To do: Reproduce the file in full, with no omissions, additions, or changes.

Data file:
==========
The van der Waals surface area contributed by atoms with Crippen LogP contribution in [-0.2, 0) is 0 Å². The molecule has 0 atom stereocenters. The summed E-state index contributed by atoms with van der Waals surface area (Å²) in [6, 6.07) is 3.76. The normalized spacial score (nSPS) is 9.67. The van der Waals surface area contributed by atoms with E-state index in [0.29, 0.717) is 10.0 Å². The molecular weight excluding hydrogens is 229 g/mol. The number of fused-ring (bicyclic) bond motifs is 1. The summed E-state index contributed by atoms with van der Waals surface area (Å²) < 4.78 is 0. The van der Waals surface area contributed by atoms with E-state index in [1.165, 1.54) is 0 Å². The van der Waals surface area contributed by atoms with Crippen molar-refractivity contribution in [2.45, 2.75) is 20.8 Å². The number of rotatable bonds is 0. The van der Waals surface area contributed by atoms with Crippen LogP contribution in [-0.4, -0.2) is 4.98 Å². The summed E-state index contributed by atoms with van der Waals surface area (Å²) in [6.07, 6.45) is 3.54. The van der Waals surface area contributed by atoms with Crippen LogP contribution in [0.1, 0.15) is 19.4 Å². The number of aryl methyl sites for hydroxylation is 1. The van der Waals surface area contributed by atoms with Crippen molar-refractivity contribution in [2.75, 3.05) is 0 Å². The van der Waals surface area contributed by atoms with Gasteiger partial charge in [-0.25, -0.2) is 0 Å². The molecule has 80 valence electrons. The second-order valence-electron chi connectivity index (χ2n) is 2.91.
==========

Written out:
The van der Waals surface area contributed by atoms with Crippen LogP contribution in [-0.2, 0) is 0 Å². The molecule has 0 atom stereocenters. The summed E-state index contributed by atoms with van der Waals surface area (Å²) in [6, 6.07) is 3.76. The normalized spacial score (nSPS) is 9.67. The van der Waals surface area contributed by atoms with E-state index in [0.29, 0.717) is 10.0 Å². The molecular weight excluding hydrogens is 229 g/mol. The number of fused-ring (bicyclic) bond motifs is 1. The summed E-state index contributed by atoms with van der Waals surface area (Å²) < 4.78 is 0. The van der Waals surface area contributed by atoms with E-state index in [1.165, 1.54) is 0 Å². The van der Waals surface area contributed by atoms with Crippen molar-refractivity contribution in [2.45, 2.75) is 20.8 Å². The number of rotatable bonds is 0. The van der Waals surface area contributed by atoms with Crippen LogP contribution in [-0.4, -0.2) is 4.98 Å². The summed E-state index contributed by atoms with van der Waals surface area (Å²) in [6.07, 6.45) is 3.54. The van der Waals surface area contributed by atoms with Crippen LogP contribution in [0.1, 0.15) is 19.4 Å². The number of aryl methyl sites for hydroxylation is 1. The van der Waals surface area contributed by atoms with Crippen molar-refractivity contribution in [2.75, 3.05) is 0 Å². The van der Waals surface area contributed by atoms with Gasteiger partial charge in [-0.25, -0.2) is 0 Å². The molecule has 80 valence electrons. The second-order valence-electron chi connectivity index (χ2n) is 2.91.